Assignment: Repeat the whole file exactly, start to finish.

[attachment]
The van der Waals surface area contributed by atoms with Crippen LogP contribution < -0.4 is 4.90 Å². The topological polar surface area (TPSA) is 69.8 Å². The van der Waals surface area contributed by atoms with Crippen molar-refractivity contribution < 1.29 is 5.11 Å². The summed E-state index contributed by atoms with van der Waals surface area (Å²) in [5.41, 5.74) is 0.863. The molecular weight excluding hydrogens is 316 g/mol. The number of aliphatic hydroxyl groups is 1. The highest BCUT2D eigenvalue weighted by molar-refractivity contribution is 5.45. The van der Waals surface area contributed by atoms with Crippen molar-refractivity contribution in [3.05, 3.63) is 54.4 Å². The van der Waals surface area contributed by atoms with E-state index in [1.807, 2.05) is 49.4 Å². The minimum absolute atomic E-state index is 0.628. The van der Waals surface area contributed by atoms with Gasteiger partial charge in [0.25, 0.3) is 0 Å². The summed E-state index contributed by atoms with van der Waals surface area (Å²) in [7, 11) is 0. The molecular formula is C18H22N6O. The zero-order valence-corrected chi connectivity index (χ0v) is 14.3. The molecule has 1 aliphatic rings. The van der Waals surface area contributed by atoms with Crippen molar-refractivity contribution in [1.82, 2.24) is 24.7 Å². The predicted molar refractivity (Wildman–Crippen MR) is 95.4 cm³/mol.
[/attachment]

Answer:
The van der Waals surface area contributed by atoms with Crippen LogP contribution < -0.4 is 4.90 Å². The topological polar surface area (TPSA) is 69.8 Å². The van der Waals surface area contributed by atoms with Crippen molar-refractivity contribution < 1.29 is 5.11 Å². The summed E-state index contributed by atoms with van der Waals surface area (Å²) in [5.41, 5.74) is 0.863. The molecular weight excluding hydrogens is 316 g/mol. The number of aliphatic hydroxyl groups is 1. The highest BCUT2D eigenvalue weighted by molar-refractivity contribution is 5.45. The van der Waals surface area contributed by atoms with Crippen molar-refractivity contribution in [3.05, 3.63) is 54.4 Å². The van der Waals surface area contributed by atoms with E-state index in [1.807, 2.05) is 49.4 Å². The minimum absolute atomic E-state index is 0.628. The van der Waals surface area contributed by atoms with Gasteiger partial charge in [0.25, 0.3) is 0 Å². The summed E-state index contributed by atoms with van der Waals surface area (Å²) in [7, 11) is 0. The molecular formula is C18H22N6O. The zero-order valence-corrected chi connectivity index (χ0v) is 14.3. The molecule has 1 aliphatic rings. The van der Waals surface area contributed by atoms with Crippen molar-refractivity contribution in [1.82, 2.24) is 24.7 Å². The predicted molar refractivity (Wildman–Crippen MR) is 95.4 cm³/mol.